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On deck this week

Mon: Discussion with Sander Greenland on posterior predictive checks

Tues: Understanding the hot hand, and the myth of the hot hand, and the myth of the myth of the hot hand, and the myth of the myth of the myth of the hot hand, all at the same time

Wed: Updike and O’Hara

Thurs: Luck vs. skill in poker

Fri: If you do an experiment with 700,000 participants, you’ll (a) have no problem with statistical significance, (b) get to call it “massive-scale,” (c) get a chance to publish it in a tabloid top journal. Cool!

Sat, Sun: As Chris Hedges would say: You’re gonna need a bigger boat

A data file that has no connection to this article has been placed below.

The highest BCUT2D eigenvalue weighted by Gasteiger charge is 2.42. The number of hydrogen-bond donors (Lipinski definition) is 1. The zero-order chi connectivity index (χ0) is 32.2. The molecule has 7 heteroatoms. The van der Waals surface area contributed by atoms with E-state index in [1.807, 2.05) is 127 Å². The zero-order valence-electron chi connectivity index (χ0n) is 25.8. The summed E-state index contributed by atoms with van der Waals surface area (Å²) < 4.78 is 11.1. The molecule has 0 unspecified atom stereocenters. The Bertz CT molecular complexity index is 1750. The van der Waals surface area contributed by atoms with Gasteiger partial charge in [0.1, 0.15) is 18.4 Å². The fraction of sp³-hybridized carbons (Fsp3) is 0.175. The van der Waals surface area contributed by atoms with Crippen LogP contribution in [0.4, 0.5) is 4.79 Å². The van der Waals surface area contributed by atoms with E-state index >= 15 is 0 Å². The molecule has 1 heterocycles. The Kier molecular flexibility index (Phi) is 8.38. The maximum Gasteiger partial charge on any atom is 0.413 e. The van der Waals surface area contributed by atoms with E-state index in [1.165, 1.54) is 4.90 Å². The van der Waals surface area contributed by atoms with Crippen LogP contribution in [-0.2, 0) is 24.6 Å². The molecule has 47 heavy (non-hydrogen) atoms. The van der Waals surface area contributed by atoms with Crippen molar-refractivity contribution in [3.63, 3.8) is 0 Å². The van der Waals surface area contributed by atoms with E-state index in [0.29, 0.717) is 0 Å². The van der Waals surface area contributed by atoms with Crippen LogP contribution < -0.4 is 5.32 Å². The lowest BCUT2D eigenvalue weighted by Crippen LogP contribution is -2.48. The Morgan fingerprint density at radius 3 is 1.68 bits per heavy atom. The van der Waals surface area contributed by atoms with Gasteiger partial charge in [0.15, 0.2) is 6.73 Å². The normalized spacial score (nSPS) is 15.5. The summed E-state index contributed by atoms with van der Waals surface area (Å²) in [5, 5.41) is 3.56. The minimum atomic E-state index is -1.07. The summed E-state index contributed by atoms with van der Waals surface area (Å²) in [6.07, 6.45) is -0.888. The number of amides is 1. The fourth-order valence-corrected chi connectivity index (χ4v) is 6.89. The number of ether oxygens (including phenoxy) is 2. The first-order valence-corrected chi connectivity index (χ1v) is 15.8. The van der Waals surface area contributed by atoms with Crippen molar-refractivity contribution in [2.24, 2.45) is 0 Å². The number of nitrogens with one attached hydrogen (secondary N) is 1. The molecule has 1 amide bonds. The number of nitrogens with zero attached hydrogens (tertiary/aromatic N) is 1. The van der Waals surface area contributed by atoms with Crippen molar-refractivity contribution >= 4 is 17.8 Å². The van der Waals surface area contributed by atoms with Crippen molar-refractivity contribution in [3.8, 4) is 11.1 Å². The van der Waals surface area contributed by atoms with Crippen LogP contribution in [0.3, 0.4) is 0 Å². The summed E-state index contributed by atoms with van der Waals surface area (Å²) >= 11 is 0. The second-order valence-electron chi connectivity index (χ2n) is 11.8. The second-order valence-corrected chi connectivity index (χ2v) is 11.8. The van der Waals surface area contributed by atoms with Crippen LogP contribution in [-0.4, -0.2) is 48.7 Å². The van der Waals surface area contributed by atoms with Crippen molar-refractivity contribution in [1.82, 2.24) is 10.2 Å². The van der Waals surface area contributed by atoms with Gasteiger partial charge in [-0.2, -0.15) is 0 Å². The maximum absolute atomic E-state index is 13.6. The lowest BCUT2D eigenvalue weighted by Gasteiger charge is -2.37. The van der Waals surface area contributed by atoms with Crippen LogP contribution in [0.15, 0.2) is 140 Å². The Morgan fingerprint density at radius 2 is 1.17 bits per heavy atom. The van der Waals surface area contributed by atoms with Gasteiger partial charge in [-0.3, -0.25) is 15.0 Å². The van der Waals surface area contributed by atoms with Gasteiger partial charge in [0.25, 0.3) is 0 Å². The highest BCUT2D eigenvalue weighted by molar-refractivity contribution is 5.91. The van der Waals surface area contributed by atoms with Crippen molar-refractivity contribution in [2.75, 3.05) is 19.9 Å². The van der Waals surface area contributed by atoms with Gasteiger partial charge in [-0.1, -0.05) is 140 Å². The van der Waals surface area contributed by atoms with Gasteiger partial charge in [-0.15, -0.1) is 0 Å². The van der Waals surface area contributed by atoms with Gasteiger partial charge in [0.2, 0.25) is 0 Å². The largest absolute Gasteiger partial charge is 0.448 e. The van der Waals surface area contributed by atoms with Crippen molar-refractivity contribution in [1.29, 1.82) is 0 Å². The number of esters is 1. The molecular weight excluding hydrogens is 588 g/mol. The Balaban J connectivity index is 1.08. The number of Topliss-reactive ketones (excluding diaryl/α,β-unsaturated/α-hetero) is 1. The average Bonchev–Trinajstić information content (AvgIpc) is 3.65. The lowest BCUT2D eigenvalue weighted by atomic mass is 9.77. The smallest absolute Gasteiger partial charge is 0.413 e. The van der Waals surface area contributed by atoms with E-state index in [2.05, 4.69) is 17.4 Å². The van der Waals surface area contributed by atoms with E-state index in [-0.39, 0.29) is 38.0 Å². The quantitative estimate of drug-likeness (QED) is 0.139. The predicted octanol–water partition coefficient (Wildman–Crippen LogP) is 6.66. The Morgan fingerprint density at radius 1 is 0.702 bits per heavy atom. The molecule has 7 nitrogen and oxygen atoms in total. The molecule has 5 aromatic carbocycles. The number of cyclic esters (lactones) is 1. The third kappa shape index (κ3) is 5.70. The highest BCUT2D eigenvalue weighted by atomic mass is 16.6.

1. Steve Sailer says:

    Updike’s career is well-suited for Bill James type analysis of career arcs and peak age. He appeared to peak at age 49 with Rabbit Is Rich, and then declined steadily afterwards. Updike was extremely aware of the decline of his powers and took it with good grace, wit, and a bit of unseemly glee that seemed to drive critics like James Wood bonkers with rage.

    • Andrew says:


      I tried to read “Roger’s Version” once—I’d somehow gotten the impression that it was one of Updike’s better books from his later period—but i found it clunky and nearly unreadable. Maybe I just didn’t give it a chance, though. I also found Dashiell Hammett hard to read at first but after a few pages I got into the rhythm.

  2. Steve Sailer says:

    Wodehouse’s Bertie and Jeeves novels are quite amenable to career arc analyses because he wrote so many over so many decades.

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